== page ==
A few shots around the garden...

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Re: A few shots around the garden...

Post Number:#76  Postby Gee.S » Sat Mar 18, 2017 6:25 pm

A couple of my favorite Agaves looking forward to the return of Spring...

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Agave
"American aloe plant," 1797, from Greek Agaue, proper name in mythology (mother of Pentheus), from agauos "noble," perhaps from agasthai "wonder at".

"Some talk the talk, and others walk the walk, but we stalk the stalk"
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Re: A few shots around the garden...

Post Number:#77  Postby Gee.S » Sat Apr 01, 2017 7:43 pm

A few random shots. The A. pachycentra was pretty severely frost damaged before being chewed nearly to the ground less than a year ago. I almost tossed it. Pretty astonishing recovery, if you ask me.

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A. pachycentra
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This is an offset that popped up between A. 'Mr. Ripple' and A. wercklei. No clue.... A. wercklei is solitary, and it doesn't look anything like a Mr. Ripple offset I removed from the plant referenced.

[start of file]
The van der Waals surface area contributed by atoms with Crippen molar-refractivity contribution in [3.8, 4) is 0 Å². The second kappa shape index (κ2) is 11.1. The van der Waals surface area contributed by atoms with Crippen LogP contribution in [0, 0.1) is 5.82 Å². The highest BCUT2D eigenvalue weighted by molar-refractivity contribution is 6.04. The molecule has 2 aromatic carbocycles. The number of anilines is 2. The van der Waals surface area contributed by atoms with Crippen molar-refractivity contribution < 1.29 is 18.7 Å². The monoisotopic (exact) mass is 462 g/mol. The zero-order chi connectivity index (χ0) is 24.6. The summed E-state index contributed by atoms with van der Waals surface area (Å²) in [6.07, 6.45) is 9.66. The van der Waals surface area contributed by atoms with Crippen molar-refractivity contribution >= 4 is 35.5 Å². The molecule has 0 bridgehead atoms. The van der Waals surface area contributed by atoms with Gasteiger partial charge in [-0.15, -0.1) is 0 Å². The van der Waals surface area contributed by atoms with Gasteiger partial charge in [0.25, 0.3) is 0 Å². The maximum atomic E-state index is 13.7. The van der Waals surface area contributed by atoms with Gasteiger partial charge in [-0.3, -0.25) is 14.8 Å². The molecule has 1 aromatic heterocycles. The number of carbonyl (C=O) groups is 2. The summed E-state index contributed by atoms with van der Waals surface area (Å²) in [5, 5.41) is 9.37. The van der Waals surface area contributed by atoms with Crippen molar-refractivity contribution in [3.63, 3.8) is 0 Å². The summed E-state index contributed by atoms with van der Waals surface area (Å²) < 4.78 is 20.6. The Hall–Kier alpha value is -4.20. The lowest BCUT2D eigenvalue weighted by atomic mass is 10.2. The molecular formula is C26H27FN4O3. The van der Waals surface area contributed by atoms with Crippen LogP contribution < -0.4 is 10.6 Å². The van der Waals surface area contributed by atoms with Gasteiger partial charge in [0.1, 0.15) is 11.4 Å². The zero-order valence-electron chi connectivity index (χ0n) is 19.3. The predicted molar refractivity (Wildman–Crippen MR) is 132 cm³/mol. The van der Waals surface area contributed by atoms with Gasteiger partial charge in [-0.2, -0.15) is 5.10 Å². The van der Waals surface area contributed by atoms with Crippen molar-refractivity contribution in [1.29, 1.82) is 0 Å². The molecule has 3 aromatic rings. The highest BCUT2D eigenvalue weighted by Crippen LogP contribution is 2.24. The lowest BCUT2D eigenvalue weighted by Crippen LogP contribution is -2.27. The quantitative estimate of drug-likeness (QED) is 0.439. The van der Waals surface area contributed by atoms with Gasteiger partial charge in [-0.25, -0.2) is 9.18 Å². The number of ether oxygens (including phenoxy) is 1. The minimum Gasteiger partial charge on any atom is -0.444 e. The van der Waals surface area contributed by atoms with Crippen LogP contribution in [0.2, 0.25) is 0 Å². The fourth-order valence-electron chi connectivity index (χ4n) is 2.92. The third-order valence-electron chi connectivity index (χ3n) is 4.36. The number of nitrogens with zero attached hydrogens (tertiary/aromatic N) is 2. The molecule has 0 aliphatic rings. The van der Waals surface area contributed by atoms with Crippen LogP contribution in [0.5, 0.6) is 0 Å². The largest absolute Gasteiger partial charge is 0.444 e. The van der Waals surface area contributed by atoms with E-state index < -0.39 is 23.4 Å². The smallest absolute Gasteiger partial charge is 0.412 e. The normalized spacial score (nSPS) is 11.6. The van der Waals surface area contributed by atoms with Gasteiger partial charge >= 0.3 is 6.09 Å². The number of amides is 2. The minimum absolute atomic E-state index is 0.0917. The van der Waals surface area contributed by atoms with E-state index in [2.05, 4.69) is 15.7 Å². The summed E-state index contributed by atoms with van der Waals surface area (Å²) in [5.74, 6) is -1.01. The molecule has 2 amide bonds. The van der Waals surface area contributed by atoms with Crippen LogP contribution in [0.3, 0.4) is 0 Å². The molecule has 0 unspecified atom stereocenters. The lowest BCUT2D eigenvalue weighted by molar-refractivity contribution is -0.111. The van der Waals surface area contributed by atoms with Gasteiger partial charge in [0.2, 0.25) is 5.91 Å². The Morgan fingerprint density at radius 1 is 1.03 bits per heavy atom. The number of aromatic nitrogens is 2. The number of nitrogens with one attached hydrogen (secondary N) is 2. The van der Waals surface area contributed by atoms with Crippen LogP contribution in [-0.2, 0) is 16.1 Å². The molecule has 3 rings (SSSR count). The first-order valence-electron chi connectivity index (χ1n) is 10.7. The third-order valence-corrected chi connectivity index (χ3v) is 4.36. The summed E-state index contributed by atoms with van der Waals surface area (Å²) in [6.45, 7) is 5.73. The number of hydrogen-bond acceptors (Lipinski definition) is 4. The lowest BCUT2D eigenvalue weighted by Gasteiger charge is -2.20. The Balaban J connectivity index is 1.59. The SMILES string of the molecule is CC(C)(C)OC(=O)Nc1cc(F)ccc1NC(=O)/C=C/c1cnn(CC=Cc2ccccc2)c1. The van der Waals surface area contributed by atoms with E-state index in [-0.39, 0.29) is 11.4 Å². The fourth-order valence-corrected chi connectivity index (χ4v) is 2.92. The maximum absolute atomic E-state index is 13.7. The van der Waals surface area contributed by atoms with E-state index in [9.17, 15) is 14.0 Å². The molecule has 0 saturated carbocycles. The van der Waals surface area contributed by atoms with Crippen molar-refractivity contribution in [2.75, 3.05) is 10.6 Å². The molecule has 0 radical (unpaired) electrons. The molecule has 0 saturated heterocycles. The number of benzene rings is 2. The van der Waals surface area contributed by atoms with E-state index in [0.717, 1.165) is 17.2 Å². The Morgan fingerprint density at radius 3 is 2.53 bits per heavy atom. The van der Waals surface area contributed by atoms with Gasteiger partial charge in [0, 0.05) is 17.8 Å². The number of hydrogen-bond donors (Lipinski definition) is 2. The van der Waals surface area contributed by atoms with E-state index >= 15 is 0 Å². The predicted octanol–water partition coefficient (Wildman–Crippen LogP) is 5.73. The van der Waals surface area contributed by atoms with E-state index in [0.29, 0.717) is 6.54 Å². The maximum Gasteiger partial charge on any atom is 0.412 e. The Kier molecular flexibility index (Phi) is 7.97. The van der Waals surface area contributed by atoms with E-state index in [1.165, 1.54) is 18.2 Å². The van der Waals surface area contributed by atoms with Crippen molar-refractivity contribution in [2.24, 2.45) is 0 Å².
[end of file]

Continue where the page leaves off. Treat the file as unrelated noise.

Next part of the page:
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????
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Then we have a variegated neomex with several dead older leaves. I'd guess it didn't appreciate our unusually soggy winter.

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A. parryi ssp. neomexicana
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Agave
"American aloe plant," 1797, from Greek Agaue, proper name in mythology (mother of Pentheus), from agauos "noble," perhaps from agasthai "wonder at".

"Some talk the talk, and others walk the walk, but we stalk the stalk"
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Re: A few shots around the garden...